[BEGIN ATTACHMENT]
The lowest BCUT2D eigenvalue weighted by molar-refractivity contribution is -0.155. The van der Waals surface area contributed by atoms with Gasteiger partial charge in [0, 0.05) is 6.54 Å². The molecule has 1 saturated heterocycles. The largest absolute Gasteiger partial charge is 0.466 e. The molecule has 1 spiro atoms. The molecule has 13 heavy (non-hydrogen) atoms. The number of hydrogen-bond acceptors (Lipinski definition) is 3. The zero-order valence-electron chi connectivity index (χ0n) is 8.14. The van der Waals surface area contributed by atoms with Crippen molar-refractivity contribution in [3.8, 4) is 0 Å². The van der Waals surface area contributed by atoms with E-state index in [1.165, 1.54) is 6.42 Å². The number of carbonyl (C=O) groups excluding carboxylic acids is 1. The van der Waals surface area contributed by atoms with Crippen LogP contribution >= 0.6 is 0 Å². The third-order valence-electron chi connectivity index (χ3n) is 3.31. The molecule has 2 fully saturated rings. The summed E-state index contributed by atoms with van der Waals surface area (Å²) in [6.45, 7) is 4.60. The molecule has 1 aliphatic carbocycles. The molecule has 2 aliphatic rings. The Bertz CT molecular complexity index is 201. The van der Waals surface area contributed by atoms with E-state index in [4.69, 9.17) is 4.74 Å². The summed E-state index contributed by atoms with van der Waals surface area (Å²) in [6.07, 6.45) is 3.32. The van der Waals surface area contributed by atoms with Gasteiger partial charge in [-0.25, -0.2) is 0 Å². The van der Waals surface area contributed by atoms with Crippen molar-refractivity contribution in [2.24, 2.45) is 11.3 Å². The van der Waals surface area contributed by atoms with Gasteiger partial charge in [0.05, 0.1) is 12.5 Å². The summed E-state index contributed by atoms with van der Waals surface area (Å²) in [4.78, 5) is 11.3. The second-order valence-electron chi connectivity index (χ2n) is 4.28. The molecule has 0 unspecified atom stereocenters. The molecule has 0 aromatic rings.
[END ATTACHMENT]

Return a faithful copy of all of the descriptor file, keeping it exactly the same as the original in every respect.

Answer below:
The lowest BCUT2D eigenvalue weighted by molar-refractivity contribution is -0.155. The van der Waals surface area contributed by atoms with Gasteiger partial charge in [0, 0.05) is 6.54 Å². The molecule has 1 saturated heterocycles. The largest absolute Gasteiger partial charge is 0.466 e. The molecule has 1 spiro atoms. The molecule has 13 heavy (non-hydrogen) atoms. The number of hydrogen-bond acceptors (Lipinski definition) is 3. The zero-order valence-electron chi connectivity index (χ0n) is 8.14. The van der Waals surface area contributed by atoms with Crippen molar-refractivity contribution in [3.8, 4) is 0 Å². The van der Waals surface area contributed by atoms with E-state index in [1.165, 1.54) is 6.42 Å². The number of carbonyl (C=O) groups excluding carboxylic acids is 1. The van der Waals surface area contributed by atoms with Crippen LogP contribution >= 0.6 is 0 Å². The third-order valence-electron chi connectivity index (χ3n) is 3.31. The molecule has 2 fully saturated rings. The summed E-state index contributed by atoms with van der Waals surface area (Å²) in [6.45, 7) is 4.60. The molecule has 1 aliphatic carbocycles. The molecule has 2 aliphatic rings. The Bertz CT molecular complexity index is 201. The van der Waals surface area contributed by atoms with E-state index in [4.69, 9.17) is 4.74 Å². The summed E-state index contributed by atoms with van der Waals surface area (Å²) in [6.07, 6.45) is 3.32. The van der Waals surface area contributed by atoms with Gasteiger partial charge in [-0.25, -0.2) is 0 Å². The van der Waals surface area contributed by atoms with Crippen molar-refractivity contribution in [2.24, 2.45) is 11.3 Å². The van der Waals surface area contributed by atoms with Gasteiger partial charge in [0.05, 0.1) is 12.5 Å². The summed E-state index contributed by atoms with van der Waals surface area (Å²) in [4.78, 5) is 11.3. The second-order valence-electron chi connectivity index (χ2n) is 4.28. The molecule has 0 unspecified atom stereocenters. The molecule has 0 aromatic rings.